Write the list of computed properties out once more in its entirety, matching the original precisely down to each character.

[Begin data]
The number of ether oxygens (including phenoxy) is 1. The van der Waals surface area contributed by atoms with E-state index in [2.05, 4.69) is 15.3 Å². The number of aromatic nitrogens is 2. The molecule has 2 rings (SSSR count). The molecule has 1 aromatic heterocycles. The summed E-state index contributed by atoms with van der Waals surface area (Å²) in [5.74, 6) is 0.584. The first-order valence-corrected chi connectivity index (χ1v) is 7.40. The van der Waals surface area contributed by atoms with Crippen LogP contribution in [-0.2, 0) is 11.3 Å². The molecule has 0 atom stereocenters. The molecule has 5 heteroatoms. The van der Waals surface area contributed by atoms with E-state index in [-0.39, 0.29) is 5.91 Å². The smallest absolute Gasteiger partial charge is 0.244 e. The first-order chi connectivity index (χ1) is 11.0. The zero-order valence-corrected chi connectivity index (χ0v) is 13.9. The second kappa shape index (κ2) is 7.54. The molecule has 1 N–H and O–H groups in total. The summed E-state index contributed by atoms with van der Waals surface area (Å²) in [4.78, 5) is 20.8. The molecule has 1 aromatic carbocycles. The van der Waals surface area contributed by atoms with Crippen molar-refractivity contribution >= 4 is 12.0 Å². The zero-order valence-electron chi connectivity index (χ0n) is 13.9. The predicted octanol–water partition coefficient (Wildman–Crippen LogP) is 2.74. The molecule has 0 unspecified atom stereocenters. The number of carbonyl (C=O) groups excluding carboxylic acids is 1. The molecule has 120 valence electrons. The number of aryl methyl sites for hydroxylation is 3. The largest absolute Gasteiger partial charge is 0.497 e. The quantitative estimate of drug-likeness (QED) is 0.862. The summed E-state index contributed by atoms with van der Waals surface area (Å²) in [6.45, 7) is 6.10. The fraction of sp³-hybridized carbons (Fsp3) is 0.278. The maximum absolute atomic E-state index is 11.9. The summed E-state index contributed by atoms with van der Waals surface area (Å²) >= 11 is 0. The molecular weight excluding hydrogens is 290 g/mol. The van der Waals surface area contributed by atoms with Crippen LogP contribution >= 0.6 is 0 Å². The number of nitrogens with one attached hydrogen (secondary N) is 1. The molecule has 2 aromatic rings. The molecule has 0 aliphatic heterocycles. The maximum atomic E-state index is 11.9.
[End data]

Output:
The number of ether oxygens (including phenoxy) is 1. The van der Waals surface area contributed by atoms with E-state index in [2.05, 4.69) is 15.3 Å². The number of aromatic nitrogens is 2. The molecule has 2 rings (SSSR count). The molecule has 1 aromatic heterocycles. The summed E-state index contributed by atoms with van der Waals surface area (Å²) in [5.74, 6) is 0.584. The first-order valence-corrected chi connectivity index (χ1v) is 7.40. The van der Waals surface area contributed by atoms with Crippen LogP contribution in [-0.2, 0) is 11.3 Å². The molecule has 0 atom stereocenters. The molecule has 5 heteroatoms. The van der Waals surface area contributed by atoms with E-state index in [-0.39, 0.29) is 5.91 Å². The smallest absolute Gasteiger partial charge is 0.244 e. The first-order chi connectivity index (χ1) is 11.0. The zero-order valence-corrected chi connectivity index (χ0v) is 13.9. The second kappa shape index (κ2) is 7.54. The molecule has 1 N–H and O–H groups in total. The summed E-state index contributed by atoms with van der Waals surface area (Å²) in [4.78, 5) is 20.8. The molecule has 1 aromatic carbocycles. The van der Waals surface area contributed by atoms with Crippen molar-refractivity contribution >= 4 is 12.0 Å². The zero-order valence-electron chi connectivity index (χ0n) is 13.9. The predicted octanol–water partition coefficient (Wildman–Crippen LogP) is 2.74. The molecule has 0 unspecified atom stereocenters. The number of carbonyl (C=O) groups excluding carboxylic acids is 1. The molecule has 120 valence electrons. The number of aryl methyl sites for hydroxylation is 3. The largest absolute Gasteiger partial charge is 0.497 e. The quantitative estimate of drug-likeness (QED) is 0.862. The summed E-state index contributed by atoms with van der Waals surface area (Å²) in [6.45, 7) is 6.10. The fraction of sp³-hybridized carbons (Fsp3) is 0.278. The maximum absolute atomic E-state index is 11.9. The summed E-state index contributed by atoms with van der Waals surface area (Å²) >= 11 is 0. The molecular weight excluding hydrogens is 290 g/mol. The van der Waals surface area contributed by atoms with Crippen LogP contribution >= 0.6 is 0 Å². The number of nitrogens with one attached hydrogen (secondary N) is 1. The molecule has 2 aromatic rings. The molecule has 0 aliphatic heterocycles. The maximum atomic E-state index is 11.9.